Visit a local Radcliffe business by clicking on the Mobile phone image
Ambitious plans to create a new Ruckreim gallery and IST interpretation centre as part of the proposed Radcliffe Marketmuseum development will further strengthen Radcliffe as a visitor destination.
Over 50% of all website visits are from Mobile Phones
Over the next few weeks, we'll be contacting business owners in Radcliffe, as this is an ideal opportunity to put their business onto a top level domain for the town. If anyone is searching online for local businesses, the town is one of the main keywords, and easily identifiable to local people.
Radcliffe is located in a semi-rural setting framed by the West Pennine Moors - its lodges, river, canal, rich historical legacy, good local facilities and proximity to the motorway network are amongst the reasons why increasing numbers of new residents and businesses are coming to Radcliffe.
If you own a local business in Radcliffe and want to feature on the website, CONTACT US and we'll give you further info.
The manor of Radcliffe is mentioned in the Domesday survey of 1086. It was a Royal Manor held by King Edward the Confessor and the remains of Radcliffe Tower, now scheduled as an ancient monument, can be seen in the south-east corner of the borough along with the ancient parish church which dates back to Saxon times. There is also an ancient tithe barn. (Bury Metro publishes a pamphlet on the Tower - available from Bury Metro Libraries)
We're adding local Radcliffe Businesses to the site, to help local people find them quickly and read all about them in a single webpage. You'll be able to get in touch via the website too.
After the conquest, when land was apportioned, Radcliffe was given to Nicholas FitzGilbert de Talbois who adopted the name of his new manor as his surname, thus becoming Nicholas de Radcliffe. For centuries the Radcliffe family dwelt in the manor house and many tales and legends are told of its history.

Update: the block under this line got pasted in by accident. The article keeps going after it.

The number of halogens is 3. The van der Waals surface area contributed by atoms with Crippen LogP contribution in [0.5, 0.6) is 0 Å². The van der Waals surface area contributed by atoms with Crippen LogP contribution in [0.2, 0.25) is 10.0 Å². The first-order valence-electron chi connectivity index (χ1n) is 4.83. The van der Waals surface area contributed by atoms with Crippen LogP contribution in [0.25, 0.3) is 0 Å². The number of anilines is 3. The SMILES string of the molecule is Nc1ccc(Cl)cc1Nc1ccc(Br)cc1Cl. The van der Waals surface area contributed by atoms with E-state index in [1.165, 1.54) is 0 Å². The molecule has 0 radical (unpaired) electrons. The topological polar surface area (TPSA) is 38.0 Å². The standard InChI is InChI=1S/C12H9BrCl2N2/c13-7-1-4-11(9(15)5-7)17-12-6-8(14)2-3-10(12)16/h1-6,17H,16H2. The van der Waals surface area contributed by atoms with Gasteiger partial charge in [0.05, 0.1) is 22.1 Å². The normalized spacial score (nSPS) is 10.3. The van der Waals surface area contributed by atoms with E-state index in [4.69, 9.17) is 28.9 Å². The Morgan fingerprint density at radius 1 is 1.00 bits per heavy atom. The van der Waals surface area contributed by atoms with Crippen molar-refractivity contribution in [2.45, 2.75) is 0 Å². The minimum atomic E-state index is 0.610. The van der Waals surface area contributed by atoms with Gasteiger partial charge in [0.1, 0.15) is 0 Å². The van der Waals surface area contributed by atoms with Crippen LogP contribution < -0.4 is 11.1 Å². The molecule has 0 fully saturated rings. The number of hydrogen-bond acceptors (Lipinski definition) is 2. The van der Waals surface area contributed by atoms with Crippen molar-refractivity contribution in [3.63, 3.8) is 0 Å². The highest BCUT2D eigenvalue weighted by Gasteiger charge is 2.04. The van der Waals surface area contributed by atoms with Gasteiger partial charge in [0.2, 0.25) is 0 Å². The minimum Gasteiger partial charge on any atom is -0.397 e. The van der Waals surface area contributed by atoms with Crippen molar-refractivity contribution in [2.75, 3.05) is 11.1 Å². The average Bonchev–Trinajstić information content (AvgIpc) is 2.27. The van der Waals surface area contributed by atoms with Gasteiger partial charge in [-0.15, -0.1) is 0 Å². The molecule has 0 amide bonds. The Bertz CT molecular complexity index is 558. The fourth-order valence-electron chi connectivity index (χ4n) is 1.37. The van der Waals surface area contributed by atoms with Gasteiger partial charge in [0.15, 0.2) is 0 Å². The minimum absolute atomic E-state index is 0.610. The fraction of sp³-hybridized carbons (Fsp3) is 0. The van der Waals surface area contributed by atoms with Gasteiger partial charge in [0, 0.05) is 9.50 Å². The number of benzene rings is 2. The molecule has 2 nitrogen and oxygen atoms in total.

Situated in the county of Greater Manchester, but formerly in the heart of industrial Lancashire, Radcliffe is unique in its geograpical setting. It comes as somewhat of a surprise to discover that Radcliffe town centre, is almost an island: With the River Irwell on one side and the Manchester, Bury, Bolton Canal on the other.
The town is about 2 miles south-west of Bury, 5 miles south-east of Bolton, and 8 miles north west of Manchester. It was administered as an urban district in 1894 and created as a Municipal Borough in 1935. Included within the area are Chapel Field and Outwood in the south, Ainsworth and Starling in the far north, Bradley Fold in the west, and Black Lane in the near north.
Maps, Directions and Weather Information. Scaleable maps, from the entire UK, down to any street in Radcliffe, and local weather information, can be found by visiting this link.
The Irwell Sculpture Trail (IST) - the UK's largest linear sculpture park - runs through Radcliffe and draws many visitors, particularly to see the only UK work by Ulrich Ruckreim.